- Republican Kansas Attorney General Kris Kobach sued in state court Friday to mandate biological sex be listed on driver’s licenses and be immalleable to requests for changes by transgender motorists.
- Kobach argues that Democratic Gov. Laura Kelly — to whom he lost his bid for the governorship to in 2018 — is allowing state agencies to violate a recently-enacted law by letting sex changes be recognized on licenses.
- The law Kobach cites in the suit officially defines sex as immutable and designated by the “biological reproductive system” identified at birth.
The Republican attorney general of Kansas sued in state court Friday to block transgender residents from changing their sex on their driver’s licenses and to rebuke the Democratic governor for defying his interpretation of a new law.
Attorney General Kris Kobach is seeking an order to stop Gov. Laura Kelly, and agencies under her control, from allowing the changes to transgender people’s licenses. Kobach contends a law that took effect Saturday prevents such changes and requires the state to reverse any previous changes in its records.
Kobach has argued that the law applies in the same way to birth certificates, but the lawsuit filed Friday doesn’t address those documents. The settlement of a 2018 federal lawsuit requires Kansas to allow transgender people to change their birth certificates.
More than 900 people have changed the listing for sex on their birth certificates in the past four years. About 400 have changed their driver’s licenses in that period, about four times as many a month this year as previously. The number of driver’s licenses changes accelerated in May and June as LGBTQ+ rights advocates encouraged people to do it ahead of the new law.
That new law defines a person’s sex as male or female, based on the “biological reproductive system” identified at birth, applying that definition to any state law or regulation. It also says that “important governmental objectives” of protecting people’s privacy, health and safety justify single-sex spaces such as bathrooms and locker rooms. Kansas is among at least 10 states with a law against transgender people using facilities in line with their gender identities, though the new law includes no enforcement mechanism.
Kobach’s lawsuit seeks to force the governor to enforce the law as he sees it. It names as defendants two officials who oversee driver’s licenses.
While Kelly isn’t named as a defendant, the lawsuit holds her responsible for the policy on driver’s licenses. It quotes John Adams, the nation’s second president, and cites the Declaration of Independence in arguing that Kelly “does not possess the power that English monarchs claimed” centuries ago.
“The Governor cannot pick and choose which laws she will enforce and which laws she will ignore,” part of the lawsuit reads.
Kelly’s office did not immediately respond to requests for comment.
It isn’t clear how quickly the district court in Shawnee County, home to the state capital, Topeka, could deal with the case.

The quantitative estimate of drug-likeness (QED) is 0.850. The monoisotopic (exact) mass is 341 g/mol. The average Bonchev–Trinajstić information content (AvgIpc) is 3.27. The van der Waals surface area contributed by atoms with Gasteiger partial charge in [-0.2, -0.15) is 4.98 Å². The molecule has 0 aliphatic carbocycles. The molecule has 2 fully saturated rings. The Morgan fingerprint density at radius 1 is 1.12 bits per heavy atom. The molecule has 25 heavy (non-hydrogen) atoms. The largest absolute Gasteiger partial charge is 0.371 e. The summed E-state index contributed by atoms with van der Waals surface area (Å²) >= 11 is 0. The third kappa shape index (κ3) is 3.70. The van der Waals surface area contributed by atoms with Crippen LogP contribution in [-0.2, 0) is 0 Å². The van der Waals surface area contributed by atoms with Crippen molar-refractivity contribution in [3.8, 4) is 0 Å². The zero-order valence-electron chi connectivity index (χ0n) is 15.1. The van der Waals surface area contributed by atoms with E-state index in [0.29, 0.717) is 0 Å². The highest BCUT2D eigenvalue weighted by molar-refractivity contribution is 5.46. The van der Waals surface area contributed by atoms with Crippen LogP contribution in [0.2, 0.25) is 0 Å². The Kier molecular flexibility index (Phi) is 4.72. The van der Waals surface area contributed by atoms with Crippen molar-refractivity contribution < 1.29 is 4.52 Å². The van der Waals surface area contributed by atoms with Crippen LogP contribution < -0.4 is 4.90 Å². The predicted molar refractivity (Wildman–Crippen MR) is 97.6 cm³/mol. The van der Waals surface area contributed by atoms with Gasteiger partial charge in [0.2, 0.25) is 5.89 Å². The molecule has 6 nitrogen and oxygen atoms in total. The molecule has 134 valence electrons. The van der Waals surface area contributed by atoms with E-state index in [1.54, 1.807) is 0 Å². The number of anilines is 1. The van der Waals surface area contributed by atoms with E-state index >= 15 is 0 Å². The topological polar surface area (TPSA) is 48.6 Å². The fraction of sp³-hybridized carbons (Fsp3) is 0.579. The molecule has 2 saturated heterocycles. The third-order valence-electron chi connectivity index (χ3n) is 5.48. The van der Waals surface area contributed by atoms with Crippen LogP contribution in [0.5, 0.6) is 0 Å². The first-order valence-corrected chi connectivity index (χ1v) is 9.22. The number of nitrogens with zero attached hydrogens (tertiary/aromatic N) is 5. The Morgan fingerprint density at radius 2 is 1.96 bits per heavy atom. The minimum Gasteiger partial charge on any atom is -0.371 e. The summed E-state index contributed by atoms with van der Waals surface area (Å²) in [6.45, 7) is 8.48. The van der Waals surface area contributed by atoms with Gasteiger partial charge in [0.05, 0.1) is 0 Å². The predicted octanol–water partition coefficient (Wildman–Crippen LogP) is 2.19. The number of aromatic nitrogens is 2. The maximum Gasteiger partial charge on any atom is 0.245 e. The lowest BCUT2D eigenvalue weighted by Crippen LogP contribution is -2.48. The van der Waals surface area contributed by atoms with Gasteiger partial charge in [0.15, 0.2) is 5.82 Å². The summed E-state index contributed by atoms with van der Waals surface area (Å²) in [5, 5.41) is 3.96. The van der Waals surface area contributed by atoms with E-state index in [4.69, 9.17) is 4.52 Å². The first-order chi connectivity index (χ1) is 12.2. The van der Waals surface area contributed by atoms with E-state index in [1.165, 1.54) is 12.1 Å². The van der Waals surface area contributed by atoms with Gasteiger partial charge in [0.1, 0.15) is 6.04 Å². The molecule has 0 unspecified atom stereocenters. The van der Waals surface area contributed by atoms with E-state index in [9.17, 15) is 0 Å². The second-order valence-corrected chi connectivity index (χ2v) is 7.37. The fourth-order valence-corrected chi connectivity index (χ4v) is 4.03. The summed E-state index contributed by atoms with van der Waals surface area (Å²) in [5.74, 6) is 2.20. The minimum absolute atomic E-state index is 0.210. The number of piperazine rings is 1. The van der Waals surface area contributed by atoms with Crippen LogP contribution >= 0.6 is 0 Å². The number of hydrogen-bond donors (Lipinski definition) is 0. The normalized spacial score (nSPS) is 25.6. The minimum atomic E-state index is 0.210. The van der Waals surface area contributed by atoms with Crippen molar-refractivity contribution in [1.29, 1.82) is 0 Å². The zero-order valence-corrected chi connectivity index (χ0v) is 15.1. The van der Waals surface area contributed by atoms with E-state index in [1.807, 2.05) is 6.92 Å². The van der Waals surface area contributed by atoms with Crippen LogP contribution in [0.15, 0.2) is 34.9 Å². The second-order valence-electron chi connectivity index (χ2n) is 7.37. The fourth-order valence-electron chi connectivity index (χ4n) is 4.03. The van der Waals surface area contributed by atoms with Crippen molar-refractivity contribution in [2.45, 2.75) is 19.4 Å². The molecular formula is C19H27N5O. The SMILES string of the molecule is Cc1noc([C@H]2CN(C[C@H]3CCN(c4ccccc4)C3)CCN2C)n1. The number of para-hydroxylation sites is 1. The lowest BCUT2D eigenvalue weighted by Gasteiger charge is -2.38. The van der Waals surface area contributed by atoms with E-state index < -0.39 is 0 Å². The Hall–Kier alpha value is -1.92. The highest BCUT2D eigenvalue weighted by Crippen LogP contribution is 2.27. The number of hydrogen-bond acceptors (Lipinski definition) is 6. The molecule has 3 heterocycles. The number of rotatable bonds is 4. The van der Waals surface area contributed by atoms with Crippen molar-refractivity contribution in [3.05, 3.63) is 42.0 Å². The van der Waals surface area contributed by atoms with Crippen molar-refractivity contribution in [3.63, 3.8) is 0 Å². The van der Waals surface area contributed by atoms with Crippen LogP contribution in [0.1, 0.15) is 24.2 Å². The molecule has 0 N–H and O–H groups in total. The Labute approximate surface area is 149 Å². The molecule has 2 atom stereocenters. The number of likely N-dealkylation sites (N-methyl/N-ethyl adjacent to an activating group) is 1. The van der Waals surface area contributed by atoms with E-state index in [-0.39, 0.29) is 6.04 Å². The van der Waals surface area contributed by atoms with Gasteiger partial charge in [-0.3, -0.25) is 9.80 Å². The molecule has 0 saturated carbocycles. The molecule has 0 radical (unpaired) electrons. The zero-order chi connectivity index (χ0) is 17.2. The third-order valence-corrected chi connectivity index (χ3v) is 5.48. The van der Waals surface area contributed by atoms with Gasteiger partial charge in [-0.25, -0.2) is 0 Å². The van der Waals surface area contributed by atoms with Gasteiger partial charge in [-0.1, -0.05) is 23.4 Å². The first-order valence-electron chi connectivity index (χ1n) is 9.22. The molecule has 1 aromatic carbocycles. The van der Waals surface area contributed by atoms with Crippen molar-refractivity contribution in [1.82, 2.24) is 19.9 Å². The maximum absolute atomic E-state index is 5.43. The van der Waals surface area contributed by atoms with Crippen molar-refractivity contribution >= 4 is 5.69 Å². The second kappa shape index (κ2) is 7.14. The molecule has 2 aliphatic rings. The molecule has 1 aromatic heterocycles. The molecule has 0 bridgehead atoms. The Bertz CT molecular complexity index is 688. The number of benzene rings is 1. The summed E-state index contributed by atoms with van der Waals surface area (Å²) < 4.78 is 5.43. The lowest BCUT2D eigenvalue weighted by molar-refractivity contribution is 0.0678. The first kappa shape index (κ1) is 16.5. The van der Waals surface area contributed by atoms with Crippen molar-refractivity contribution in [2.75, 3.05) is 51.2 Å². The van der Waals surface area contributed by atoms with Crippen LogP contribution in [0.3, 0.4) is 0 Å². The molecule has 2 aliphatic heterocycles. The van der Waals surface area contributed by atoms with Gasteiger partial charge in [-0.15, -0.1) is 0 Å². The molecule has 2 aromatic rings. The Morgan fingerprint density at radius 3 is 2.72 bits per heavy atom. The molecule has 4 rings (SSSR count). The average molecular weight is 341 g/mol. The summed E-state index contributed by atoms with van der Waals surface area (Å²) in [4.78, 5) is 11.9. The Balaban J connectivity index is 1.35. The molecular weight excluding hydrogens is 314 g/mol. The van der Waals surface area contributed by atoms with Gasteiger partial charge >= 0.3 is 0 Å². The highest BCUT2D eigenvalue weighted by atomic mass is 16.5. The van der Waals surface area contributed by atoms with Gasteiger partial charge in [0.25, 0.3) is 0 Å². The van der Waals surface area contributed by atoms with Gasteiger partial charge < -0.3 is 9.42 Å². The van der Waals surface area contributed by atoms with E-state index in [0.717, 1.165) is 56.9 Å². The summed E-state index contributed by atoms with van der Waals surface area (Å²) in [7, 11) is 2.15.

The governor’s office said last week that the state health department, which handles birth certificates, and the motor vehicle division, which issues driver’s licenses, would continue allowing transgender people to change the markers for sex on those documents. Her office said lawyers in her administration had concluded that doing so doesn’t violate the new law. Kelly is a strong supporter of LGBTQ+ rights and vetoed the measure, but the Republican-controlled Legislature overrode her.
The new Kansas law was among a raft of measures rolling back transgender rights enacted this year in statehouses across the U.S. But only a few states do not allow transgender people to change their birth certificates. Federal judges last month upheld policies in Oklahoma and Tennessee, and a no-changes rule in Montana is expected to face a legal challenge.
Kelly won her first term as governor in 2018 by defeating Kobach, then the Kansas secretary of state. He staged a political comeback last year by winning the attorney general’s race as she captured a second term, both of them by slim margins.
The governor’s statements about the new law are at odds with descriptions from LGBTQ+ rights advocates before the Republican-controlled Legislature enacted it over Kelly’s veto. The advocates predicted that it would prevent transgender people from changing their driver’s licenses and amounted to a legal “erasure” of their identities, something Kobach confirmed as the intent when he issued his legal opinion.
“For me to go into a bathroom and not have a marker that represents who I am, I was terrified. I was afraid I was going to get accosted or harassed,” said Ty Goeke, a 37-year-old transgender Topeka resident who changed both his birth certificate and driver’s license last month.
Goeke participated in a transgender rights rally last week with his wife, Mallory, who carried a sign made from a toilet seat, calling for the new law to be “flushed.” Ty Goeke said he sobbed with joy in a state health department office when he changed his birth certificate.
“Now that I have the correct marker, I feel much better, feel more confident,” he said. “I feel at ease with myself.”